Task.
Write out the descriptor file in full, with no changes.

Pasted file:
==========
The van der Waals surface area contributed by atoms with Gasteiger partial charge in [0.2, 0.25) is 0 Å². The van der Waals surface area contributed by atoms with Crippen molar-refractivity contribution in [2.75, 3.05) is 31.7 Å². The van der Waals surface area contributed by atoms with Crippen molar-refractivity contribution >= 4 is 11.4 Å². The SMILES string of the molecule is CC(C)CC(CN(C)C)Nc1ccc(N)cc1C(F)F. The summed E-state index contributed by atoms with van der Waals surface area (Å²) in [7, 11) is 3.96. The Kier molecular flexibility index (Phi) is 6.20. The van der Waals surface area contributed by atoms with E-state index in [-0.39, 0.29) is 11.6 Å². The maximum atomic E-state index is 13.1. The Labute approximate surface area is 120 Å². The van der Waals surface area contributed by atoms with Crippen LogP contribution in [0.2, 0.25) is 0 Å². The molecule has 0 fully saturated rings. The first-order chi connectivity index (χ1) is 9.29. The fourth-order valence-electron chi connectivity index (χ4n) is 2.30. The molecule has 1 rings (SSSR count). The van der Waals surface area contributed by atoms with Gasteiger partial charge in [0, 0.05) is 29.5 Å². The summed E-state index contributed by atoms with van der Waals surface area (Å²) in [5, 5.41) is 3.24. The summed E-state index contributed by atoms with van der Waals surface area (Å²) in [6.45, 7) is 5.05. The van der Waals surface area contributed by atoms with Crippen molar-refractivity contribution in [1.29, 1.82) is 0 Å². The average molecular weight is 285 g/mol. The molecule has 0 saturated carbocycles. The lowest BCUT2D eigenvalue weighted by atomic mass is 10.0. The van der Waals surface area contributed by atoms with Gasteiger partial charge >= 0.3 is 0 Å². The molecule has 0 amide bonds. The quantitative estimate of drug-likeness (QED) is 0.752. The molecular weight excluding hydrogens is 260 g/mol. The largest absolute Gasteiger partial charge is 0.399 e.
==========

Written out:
The van der Waals surface area contributed by atoms with Gasteiger partial charge in [0.2, 0.25) is 0 Å². The van der Waals surface area contributed by atoms with Crippen molar-refractivity contribution in [2.75, 3.05) is 31.7 Å². The van der Waals surface area contributed by atoms with Crippen molar-refractivity contribution >= 4 is 11.4 Å². The SMILES string of the molecule is CC(C)CC(CN(C)C)Nc1ccc(N)cc1C(F)F. The summed E-state index contributed by atoms with van der Waals surface area (Å²) in [7, 11) is 3.96. The Kier molecular flexibility index (Phi) is 6.20. The van der Waals surface area contributed by atoms with E-state index in [-0.39, 0.29) is 11.6 Å². The maximum atomic E-state index is 13.1. The Labute approximate surface area is 120 Å². The van der Waals surface area contributed by atoms with Crippen LogP contribution in [0.2, 0.25) is 0 Å². The molecule has 0 fully saturated rings. The first-order chi connectivity index (χ1) is 9.29. The fourth-order valence-electron chi connectivity index (χ4n) is 2.30. The molecule has 1 rings (SSSR count). The van der Waals surface area contributed by atoms with Gasteiger partial charge in [0, 0.05) is 29.5 Å². The summed E-state index contributed by atoms with van der Waals surface area (Å²) in [5, 5.41) is 3.24. The summed E-state index contributed by atoms with van der Waals surface area (Å²) in [6.45, 7) is 5.05. The van der Waals surface area contributed by atoms with Crippen molar-refractivity contribution in [1.29, 1.82) is 0 Å². The average molecular weight is 285 g/mol. The molecule has 0 saturated carbocycles. The lowest BCUT2D eigenvalue weighted by atomic mass is 10.0. The van der Waals surface area contributed by atoms with Gasteiger partial charge >= 0.3 is 0 Å². The molecule has 0 amide bonds. The quantitative estimate of drug-likeness (QED) is 0.752. The molecular weight excluding hydrogens is 260 g/mol. The largest absolute Gasteiger partial charge is 0.399 e.